New year 2023, new economic change

New year 2023, new economic change
Antony Desmond
29 December 2022
SHARE: facebook cw1 facebook cw1 facebook cw1
  • Key economic indicators to watch in 2023 include GDP, unemployment rates, consumer spending, and inflation.

  • A mild recession is expected, due to strong labor markets and well-capitalized financial institutions.

  • Governments and central banks are taking steps to mitigate the impact of the recession and stimulate economic growth.

Key Economic Markers to Watch in 2023

As we enter the new year, it will be crucial to pay close attention to key economic indicators in order to get a sense of the state of the economy. By studying a range of markers such as GDP, unemployment rates, consumer spending, and inflation, economists and analysts can better understand the trends and forces driving the economy and make informed predictions about its future.

GDP, or Gross Domestic Product, is a measure of the total value of goods and services produced within a country. It is considered a key indicator of a country's economic health and is often used as a benchmark for comparing the economic performance of different countries. GDP is typically reported on a quarterly basis and is adjusted for inflation in order to account for changes in the cost of living.

Unemployment rates, or the percentage of the labor force that is actively seeking work but unable to find it, are another key economic indicator to watch. High unemployment rates can signal economic recession or stagnation, while low unemployment rates can indicate a strong and growing economy. It's important to note that unemployment rates can be affected by a variety of factors, including changes in the business cycle, technological advances, and shifts in demographics.

Consumer spending, or the amount of money that households and businesses spend on goods and services, is another key indicator to monitor. Consumer spending accounts for a large portion of economic activity and can be influenced by a variety of factors such as income, employment, and confidence in the economy. When consumers feel confident about the future, they are more likely to spend money, which can drive economic growth.

Inflation, or the sustained increase in the general price level of goods and services in an economy, is another important marker to watch. Inflation can be caused by a variety of factors such as rising energy prices, increased demand for goods and services, and monetary policies. If inflation is too high, it can lead to a reduction in purchasing power and can have negative effects on the economy. On the other hand, low or even negative inflation can indicate weak demand and a lack of economic growth.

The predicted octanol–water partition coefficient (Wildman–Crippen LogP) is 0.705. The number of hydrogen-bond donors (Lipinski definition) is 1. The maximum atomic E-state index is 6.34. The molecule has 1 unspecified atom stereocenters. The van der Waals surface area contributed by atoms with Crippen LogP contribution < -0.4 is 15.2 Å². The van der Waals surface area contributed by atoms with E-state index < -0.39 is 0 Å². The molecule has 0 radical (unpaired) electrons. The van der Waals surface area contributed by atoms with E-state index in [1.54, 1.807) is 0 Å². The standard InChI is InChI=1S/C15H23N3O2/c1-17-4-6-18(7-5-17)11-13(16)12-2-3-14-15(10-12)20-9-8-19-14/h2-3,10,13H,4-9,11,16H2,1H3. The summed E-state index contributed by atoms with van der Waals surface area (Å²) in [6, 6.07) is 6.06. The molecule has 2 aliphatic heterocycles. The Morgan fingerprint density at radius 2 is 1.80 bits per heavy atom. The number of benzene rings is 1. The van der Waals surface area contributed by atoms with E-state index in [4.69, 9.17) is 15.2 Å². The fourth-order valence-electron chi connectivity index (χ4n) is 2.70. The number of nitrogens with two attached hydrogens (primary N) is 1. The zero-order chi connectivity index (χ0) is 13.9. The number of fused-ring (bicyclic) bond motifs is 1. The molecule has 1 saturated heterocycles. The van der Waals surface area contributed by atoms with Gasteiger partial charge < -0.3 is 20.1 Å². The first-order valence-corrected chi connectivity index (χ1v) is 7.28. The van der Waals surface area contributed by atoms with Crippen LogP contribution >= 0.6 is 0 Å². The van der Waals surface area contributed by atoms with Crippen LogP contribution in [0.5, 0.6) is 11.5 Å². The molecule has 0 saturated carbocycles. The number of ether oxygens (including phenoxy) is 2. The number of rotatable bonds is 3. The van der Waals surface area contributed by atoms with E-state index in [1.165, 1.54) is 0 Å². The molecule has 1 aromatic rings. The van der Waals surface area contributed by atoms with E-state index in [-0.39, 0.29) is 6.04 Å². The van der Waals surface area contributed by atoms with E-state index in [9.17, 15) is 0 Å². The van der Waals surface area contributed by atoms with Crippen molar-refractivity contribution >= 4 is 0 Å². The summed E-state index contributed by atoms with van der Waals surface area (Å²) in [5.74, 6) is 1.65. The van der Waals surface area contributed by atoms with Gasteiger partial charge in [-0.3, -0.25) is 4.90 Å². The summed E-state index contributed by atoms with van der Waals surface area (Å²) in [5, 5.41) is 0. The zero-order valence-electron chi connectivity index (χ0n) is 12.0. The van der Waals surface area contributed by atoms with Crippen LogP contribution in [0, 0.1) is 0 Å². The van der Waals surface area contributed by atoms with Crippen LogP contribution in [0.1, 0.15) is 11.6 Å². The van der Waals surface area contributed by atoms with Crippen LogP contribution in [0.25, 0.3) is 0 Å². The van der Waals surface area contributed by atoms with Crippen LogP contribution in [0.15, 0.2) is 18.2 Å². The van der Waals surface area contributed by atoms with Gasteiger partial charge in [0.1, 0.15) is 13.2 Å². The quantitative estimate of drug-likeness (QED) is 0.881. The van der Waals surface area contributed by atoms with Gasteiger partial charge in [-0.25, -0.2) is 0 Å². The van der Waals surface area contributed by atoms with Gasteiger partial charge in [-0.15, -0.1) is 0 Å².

By closely tracking these and other economic markers, economists and analysts can gain a better understanding of the underlying trends and forces shaping the economy. This can help them to make more informed predictions about the direction of the economy and to advise businesses, investors, and policymakers on the best course of action. As we move into the new year, it will be important to stay up-to-date on these indicators in order to make informed decisions and navigate the challenges and opportunities of the coming year."

Expected Mild Recession

A recession is a period of economic downturn that is characterized by declining gross domestic product (GDP), increasing unemployment, and declining business activity. Recessions are often accompanied by a decrease in consumer spending, which can lead to a decrease in demand for goods and services, further exacerbating economic conditions.

While it appears that a recession in major developed economies is inevitable, the length and depth of the recession is expected to be mild. This is due in part to the fact that labor markets in developed economies are currently in good shape, with a high number of job openings and relatively low unemployment rates. This suggests that the recession is not likely to result in a significant increase in unemployment or a significant decline in wages.